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International Journal of Forestry Research
Volume 2012 (2012), Article ID 203768, 7 pages
http://dx.doi.org/10.1155/2012/203768
Research Article

Assessing the Invasion Risk of Eucalyptus in the United States Using the Australian Weed Risk Assessment

1The Nature Conservancy and Department of Biology, University of Florida, P.O. Box 118526, Gainesville, FL 32611, USA
2Agronomy Department, University of Florida, P.O. Box 110500, Gainesville, FL 32611, USA

Received 8 July 2012; Accepted 26 October 2012

Academic Editor: Matias Kirst

Copyright © 2012 Doria R. Gordon et al. This is an open access article distributed under the Creative Commons Attribution License, which permits unrestricted use, distribution, and reproduction in any medium, provided the original work is properly cited.

Abstract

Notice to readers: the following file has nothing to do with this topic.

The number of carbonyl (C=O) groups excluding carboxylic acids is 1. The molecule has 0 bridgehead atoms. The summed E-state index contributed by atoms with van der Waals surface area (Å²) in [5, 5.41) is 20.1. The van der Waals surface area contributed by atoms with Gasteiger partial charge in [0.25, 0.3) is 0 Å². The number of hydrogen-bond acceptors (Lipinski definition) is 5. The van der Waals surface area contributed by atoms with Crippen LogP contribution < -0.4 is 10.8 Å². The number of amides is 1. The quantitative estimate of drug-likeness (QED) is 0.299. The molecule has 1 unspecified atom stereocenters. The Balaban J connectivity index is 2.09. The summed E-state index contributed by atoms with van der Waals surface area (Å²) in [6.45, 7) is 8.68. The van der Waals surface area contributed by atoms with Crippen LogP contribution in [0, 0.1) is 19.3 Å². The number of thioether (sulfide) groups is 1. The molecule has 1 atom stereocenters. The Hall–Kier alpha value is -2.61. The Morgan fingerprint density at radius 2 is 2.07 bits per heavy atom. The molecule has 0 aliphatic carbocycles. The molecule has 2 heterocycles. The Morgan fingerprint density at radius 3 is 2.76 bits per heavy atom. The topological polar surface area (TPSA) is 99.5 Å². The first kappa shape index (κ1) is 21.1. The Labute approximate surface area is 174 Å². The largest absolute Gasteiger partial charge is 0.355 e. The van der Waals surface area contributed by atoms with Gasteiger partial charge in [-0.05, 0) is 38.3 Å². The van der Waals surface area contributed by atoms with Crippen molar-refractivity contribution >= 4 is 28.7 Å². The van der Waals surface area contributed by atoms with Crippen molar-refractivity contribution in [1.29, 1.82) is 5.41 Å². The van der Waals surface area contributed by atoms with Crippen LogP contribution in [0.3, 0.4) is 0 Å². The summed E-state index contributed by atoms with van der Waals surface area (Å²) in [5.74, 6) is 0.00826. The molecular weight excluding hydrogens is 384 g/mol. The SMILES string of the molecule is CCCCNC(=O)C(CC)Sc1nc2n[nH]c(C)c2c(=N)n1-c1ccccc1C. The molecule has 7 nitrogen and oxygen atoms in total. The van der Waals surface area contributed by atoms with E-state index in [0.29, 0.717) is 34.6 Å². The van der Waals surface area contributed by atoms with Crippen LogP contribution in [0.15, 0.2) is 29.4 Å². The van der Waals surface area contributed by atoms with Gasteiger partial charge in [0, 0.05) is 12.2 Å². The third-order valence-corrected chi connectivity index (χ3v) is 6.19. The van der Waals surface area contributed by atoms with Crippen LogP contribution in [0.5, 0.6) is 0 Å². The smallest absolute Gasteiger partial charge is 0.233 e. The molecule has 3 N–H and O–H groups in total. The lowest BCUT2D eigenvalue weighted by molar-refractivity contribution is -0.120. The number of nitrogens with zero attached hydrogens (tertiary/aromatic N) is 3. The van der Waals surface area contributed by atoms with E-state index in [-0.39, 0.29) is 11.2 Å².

Many agricultural species have undergone selection for traits that are consistent with those that increase the probability that a species will become invasive. However, the risk of invasion may be accurately predicted for the majority of plant species tested using the Australian Weed Risk Assessment (WRA). This system has been tested in multiple climates and geographies and, on average, correctly identifies 90% of the major plant invaders as having high invasion risk, and 70% of the noninvaders as having low risk. We used this tool to evaluate the invasion risk of 38 Eucalyptus taxa currently being tested and cultivated in the USA for pulp, biofuel, and other purposes. We predict 15 taxa to have low risk of invasion, 14 taxa to have high risk, and 9 taxa to require further information. In addition to a history of naturalization and invasiveness elsewhere, the traits that significantly contribute to a high invasion risk conclusion include having prolific seed production and a short generation time. Selection against these traits should reduce the probability that eucalypts cultivated in the USA will become invasive threats to natural areas and agricultural systems.